Dubai Airshow, the first major global aviation organization held after the onset of the Covid-19 pandemic, opened its doors to its visitors for the tenth time. While more than 1200 companies from 148 countries participated in the fair, more than 160 aircraft were exhibited. More than 120 thousand visitors attended the organization, which took place under the impact of the pandemic. Manufacturers managed to receive a record number of orders.
Two giant manufacturers Airbus and Boeing managed to exceed the figures they achieved at the 2019 fair regarding the aircraft orders.
European Airbus closed the Dubai Airshow with an order for 404 aircraft. Its American rival Boeing, on the other hand, received an order for 101 aircraft. At the 2019 fair, Airbus received 220 orders and Boeing 97 orders. The list price of the orders given by the airlines at the fair is thought to have reached 80 billion dollars.
Regional aircraft manufacturer ATR managed to receive 7 orders for the 72-600 model, while Brazilian Embraer managed to receive 6 orders for the E175 model, 3 of which are optional.
Dubai's national airline Emirates, on the other hand, managed to attract the attention at the fair, as it did in the fair 2 years ago, by placing an order of 25 billion dollars to the manufacturers.
On the first day of the fair, Airbus managed to receive a total of 255 orders for A321neo family aircraft from Indigo Partners companies and made a great start. 29 of these orders were placed for the A321 XLR. The breakdown of 255 orders was 102 aircraft to Hungarian Wizz Air, 91 to U.S. Frontier, 39 to Mexico Volaris and 23 to Chilean JetSMART. On the second day of the fair, aircraft leasing company Air Lease Corporation placed an order for a total of 111 aircraft, including 7 A350 freighters. Thus, it became the launch customer for the Airbus A350 freighter. The breakdown of ALC's 111 orders was 25 A220-300, 55 A321neo, 20 A321XLR and 4 A330neo. On the third day of the fair, Kuwait Jazeera Airways committed to buy 28 Airbus A321neos, while Nigerian Ibom Air placed an order of 10 A220s.
During the show, all eyes were on Boeing's 777X, which was unveiled at the Dubai Airshow and also participated in demonstration flights. Although the new aircraft was the focus of attention at the fair, the U.S. manufacturer failed to receive an order for this aircraft in Dubai. For the 777X program, which is 2.5 years behind the planned schedule, the operators, especially Emirates, the launch customer of the aircraft, were a bit hesitant and distant. The B777X is expected to complete the certification process in 2023.
The orders Boeing was able to receive at the fair were mainly for freighters. On the first day of the fair, Icelandic leasing company Icelease placed an order for 11 passenger-to-cargo conversion 737-800s. On the second day, DHL Express placed 9 passenger-to-cargo conversion 767-300 orders. On the second day, Emirates also placed an order for 2 new Boeing 777 freighters. On the third day of the fair, Sky One purchased 3 777-300s. Air Tanzania ordered 1 Boeing 787 Dreamliner, 1 767 freighter and 2 737 MAX aircraft. On the last day of the fair, the new Indian airlines venture Akasa Air pleased Boeing with its 72 Boeing 737 MAX aircraft order.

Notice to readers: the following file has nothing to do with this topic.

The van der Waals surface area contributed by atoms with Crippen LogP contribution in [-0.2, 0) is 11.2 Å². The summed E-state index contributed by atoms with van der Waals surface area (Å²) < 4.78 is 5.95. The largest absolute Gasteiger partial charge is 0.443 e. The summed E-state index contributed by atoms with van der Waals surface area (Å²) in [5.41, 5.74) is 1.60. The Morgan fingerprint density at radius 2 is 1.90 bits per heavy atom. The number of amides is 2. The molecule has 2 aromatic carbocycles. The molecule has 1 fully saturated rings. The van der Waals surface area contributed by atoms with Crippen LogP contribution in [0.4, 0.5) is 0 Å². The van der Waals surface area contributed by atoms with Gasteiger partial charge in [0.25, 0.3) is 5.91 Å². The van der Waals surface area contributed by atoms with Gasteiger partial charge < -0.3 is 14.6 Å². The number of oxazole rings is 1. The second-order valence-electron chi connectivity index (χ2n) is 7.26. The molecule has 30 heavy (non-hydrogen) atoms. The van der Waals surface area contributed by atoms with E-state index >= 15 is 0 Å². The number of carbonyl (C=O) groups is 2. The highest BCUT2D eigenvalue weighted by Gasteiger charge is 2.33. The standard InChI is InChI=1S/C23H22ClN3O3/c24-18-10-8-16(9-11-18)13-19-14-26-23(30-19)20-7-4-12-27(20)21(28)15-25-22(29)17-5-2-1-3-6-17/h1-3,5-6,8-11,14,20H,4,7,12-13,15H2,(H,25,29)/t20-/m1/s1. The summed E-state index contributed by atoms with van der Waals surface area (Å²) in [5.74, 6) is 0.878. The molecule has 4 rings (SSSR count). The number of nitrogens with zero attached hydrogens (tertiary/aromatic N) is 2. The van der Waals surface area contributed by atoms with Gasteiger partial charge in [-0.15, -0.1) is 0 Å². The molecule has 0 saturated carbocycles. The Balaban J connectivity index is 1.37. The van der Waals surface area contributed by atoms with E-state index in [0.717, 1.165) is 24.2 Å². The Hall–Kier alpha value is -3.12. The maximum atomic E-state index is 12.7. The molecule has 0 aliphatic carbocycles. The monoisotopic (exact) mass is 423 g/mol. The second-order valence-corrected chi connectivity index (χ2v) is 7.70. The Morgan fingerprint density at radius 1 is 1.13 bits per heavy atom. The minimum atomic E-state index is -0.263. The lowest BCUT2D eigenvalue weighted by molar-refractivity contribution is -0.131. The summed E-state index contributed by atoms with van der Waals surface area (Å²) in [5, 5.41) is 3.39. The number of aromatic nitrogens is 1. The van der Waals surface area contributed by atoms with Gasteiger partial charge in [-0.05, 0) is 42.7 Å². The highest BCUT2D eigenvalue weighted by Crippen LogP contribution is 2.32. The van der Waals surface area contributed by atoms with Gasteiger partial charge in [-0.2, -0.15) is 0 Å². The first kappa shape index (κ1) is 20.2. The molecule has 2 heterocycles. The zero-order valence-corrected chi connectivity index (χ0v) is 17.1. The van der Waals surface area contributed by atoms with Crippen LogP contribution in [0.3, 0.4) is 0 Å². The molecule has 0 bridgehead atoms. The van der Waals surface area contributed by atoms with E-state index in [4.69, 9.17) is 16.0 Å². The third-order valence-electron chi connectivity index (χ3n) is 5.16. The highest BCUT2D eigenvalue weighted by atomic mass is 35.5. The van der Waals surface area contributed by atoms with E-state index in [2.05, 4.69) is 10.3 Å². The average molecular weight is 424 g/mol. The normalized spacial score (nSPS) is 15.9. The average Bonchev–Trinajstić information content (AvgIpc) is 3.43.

Things Getting Hot in Freighter Market
Aircraft manufacturers are taking their positions for freighters against the increase in demand. U.S. manufacturer Boeing previously announced that it was holding serious negotiations to produce the cargo version of the 777X aircraft. Qatar Airways stepped in to become a launch customer of the 777X freighter at the Dubai Airshow, committing to place a major order.
Boeing announced during the week that three new conversion lines will be added for the 737-800 aircraft across North America and Europe. In 2022, the company will open one conversion line at Boeing's London Gatwick Maintenance, Repair & Overhaul (MRO) facility; and two conversion lines in 2023 at KF Aerospace MRO in Kelowna, British Columbia, Canada.
Boeing forecasts 1,720 freighter conversions will be needed over the next 20 years to meet the demand. The company expects nearly 20% of that demand coming from European carriers, and 30% coming from North America and Latin America.
Boeing also announced that it has received more than 200 orders and commitments from 19 customers for the 737-800 standard body freighters. The company signed a firm order with Icelease, Iceland-based aircraft lessor, for 11 freighters as the launch customer for the new conversion line in London.
It is most certainly believed that Boeing is to expand the aircraft conversion lines in North America, Europe and Asia in the future.
Boeing's European rival, Airbus, announced that it expects 4.7% annual growth in freight demand boosted by e-commerce. The company also forecasts 2.7% annual volume growth in general cargo, representing nearly 75% of the market.
Airbus has hit the button to launch a freighter version of its long-awaited wide-body A350 aircraft. The aircraft is scheduled to enter into service in 2025. Airbus, at the Dubai Airshow, signed an agreement with Air Lease Corporation for 7 aircraft. The company aims to announce further orders for this aircraft soon. The freighter version of the A350 will compete against Boeing's 777 freighter.
Airbus has failed to sell a single freighter since 2015. The freighter version of Airbus' most popular wide-body aircraft, the A350, is thought to ignite new competition in the Boeing-dominated cargo market. It is a matter of curiosity how the Airbus A350 can take a share in this market dominated by Boeing.
Airbus predicts that over the next 20 years there will be a need for some 2,440 freighters, of which 880 will be new-build.